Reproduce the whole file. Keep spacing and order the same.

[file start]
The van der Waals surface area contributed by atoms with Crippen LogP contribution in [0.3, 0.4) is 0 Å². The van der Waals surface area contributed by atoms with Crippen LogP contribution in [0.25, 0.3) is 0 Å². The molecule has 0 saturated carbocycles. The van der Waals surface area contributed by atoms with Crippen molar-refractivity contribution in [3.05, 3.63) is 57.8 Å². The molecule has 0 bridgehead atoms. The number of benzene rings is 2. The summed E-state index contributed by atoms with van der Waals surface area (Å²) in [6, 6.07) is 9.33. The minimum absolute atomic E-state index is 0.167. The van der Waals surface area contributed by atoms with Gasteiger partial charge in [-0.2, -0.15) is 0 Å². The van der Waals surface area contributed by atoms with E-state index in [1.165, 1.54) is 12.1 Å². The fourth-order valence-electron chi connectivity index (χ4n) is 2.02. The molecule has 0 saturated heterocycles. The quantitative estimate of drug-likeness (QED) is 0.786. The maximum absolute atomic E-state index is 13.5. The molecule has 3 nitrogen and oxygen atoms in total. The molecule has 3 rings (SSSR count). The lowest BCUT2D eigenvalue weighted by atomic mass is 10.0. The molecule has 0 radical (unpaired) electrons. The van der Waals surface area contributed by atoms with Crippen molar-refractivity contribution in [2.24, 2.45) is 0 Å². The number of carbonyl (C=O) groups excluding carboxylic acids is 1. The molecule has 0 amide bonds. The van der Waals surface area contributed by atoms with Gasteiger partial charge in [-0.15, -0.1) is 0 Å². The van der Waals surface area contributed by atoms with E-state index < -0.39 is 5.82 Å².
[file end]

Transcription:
The van der Waals surface area contributed by atoms with Crippen LogP contribution in [0.3, 0.4) is 0 Å². The van der Waals surface area contributed by atoms with Crippen LogP contribution in [0.25, 0.3) is 0 Å². The molecule has 0 saturated carbocycles. The van der Waals surface area contributed by atoms with Crippen molar-refractivity contribution in [3.05, 3.63) is 57.8 Å². The molecule has 0 bridgehead atoms. The number of benzene rings is 2. The summed E-state index contributed by atoms with van der Waals surface area (Å²) in [6, 6.07) is 9.33. The minimum absolute atomic E-state index is 0.167. The van der Waals surface area contributed by atoms with Gasteiger partial charge in [-0.2, -0.15) is 0 Å². The van der Waals surface area contributed by atoms with E-state index in [1.165, 1.54) is 12.1 Å². The fourth-order valence-electron chi connectivity index (χ4n) is 2.02. The molecule has 0 saturated heterocycles. The quantitative estimate of drug-likeness (QED) is 0.786. The maximum absolute atomic E-state index is 13.5. The molecule has 3 nitrogen and oxygen atoms in total. The molecule has 3 rings (SSSR count). The lowest BCUT2D eigenvalue weighted by atomic mass is 10.0. The molecule has 0 radical (unpaired) electrons. The van der Waals surface area contributed by atoms with Crippen molar-refractivity contribution in [2.24, 2.45) is 0 Å². The number of carbonyl (C=O) groups excluding carboxylic acids is 1. The molecule has 0 amide bonds. The van der Waals surface area contributed by atoms with Gasteiger partial charge in [-0.15, -0.1) is 0 Å². The van der Waals surface area contributed by atoms with E-state index < -0.39 is 5.82 Å².